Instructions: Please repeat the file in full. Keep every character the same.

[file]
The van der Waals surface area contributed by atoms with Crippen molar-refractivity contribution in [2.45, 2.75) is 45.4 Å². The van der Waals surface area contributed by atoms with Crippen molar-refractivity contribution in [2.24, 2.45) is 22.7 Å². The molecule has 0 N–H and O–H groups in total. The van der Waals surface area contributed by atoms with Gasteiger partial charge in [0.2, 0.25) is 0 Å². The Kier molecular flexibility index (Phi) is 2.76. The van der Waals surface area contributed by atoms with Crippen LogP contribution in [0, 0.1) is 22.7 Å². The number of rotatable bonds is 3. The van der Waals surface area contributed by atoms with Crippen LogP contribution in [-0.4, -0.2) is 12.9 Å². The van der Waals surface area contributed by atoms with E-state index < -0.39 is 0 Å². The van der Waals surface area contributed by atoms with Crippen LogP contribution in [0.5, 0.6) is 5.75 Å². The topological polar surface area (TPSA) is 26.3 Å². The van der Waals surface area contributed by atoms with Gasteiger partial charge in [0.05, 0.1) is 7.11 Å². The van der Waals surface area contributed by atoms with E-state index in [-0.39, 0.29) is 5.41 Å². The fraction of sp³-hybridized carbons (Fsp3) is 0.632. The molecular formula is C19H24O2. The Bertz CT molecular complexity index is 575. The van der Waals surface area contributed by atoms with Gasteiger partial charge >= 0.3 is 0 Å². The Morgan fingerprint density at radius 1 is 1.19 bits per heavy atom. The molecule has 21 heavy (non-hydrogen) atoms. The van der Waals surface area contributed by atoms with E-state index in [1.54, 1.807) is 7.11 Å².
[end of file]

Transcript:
The van der Waals surface area contributed by atoms with Crippen molar-refractivity contribution in [2.45, 2.75) is 45.4 Å². The van der Waals surface area contributed by atoms with Crippen molar-refractivity contribution in [2.24, 2.45) is 22.7 Å². The molecule has 0 N–H and O–H groups in total. The van der Waals surface area contributed by atoms with Gasteiger partial charge in [0.2, 0.25) is 0 Å². The Kier molecular flexibility index (Phi) is 2.76. The van der Waals surface area contributed by atoms with Crippen LogP contribution in [0, 0.1) is 22.7 Å². The number of rotatable bonds is 3. The van der Waals surface area contributed by atoms with Crippen LogP contribution in [-0.4, -0.2) is 12.9 Å². The van der Waals surface area contributed by atoms with E-state index < -0.39 is 0 Å². The van der Waals surface area contributed by atoms with Crippen LogP contribution in [0.5, 0.6) is 5.75 Å². The topological polar surface area (TPSA) is 26.3 Å². The van der Waals surface area contributed by atoms with Gasteiger partial charge in [0.05, 0.1) is 7.11 Å². The van der Waals surface area contributed by atoms with E-state index in [-0.39, 0.29) is 5.41 Å². The fraction of sp³-hybridized carbons (Fsp3) is 0.632. The molecular formula is C19H24O2. The Bertz CT molecular complexity index is 575. The van der Waals surface area contributed by atoms with Gasteiger partial charge >= 0.3 is 0 Å². The Morgan fingerprint density at radius 1 is 1.19 bits per heavy atom. The molecule has 21 heavy (non-hydrogen) atoms. The van der Waals surface area contributed by atoms with E-state index in [1.54, 1.807) is 7.11 Å².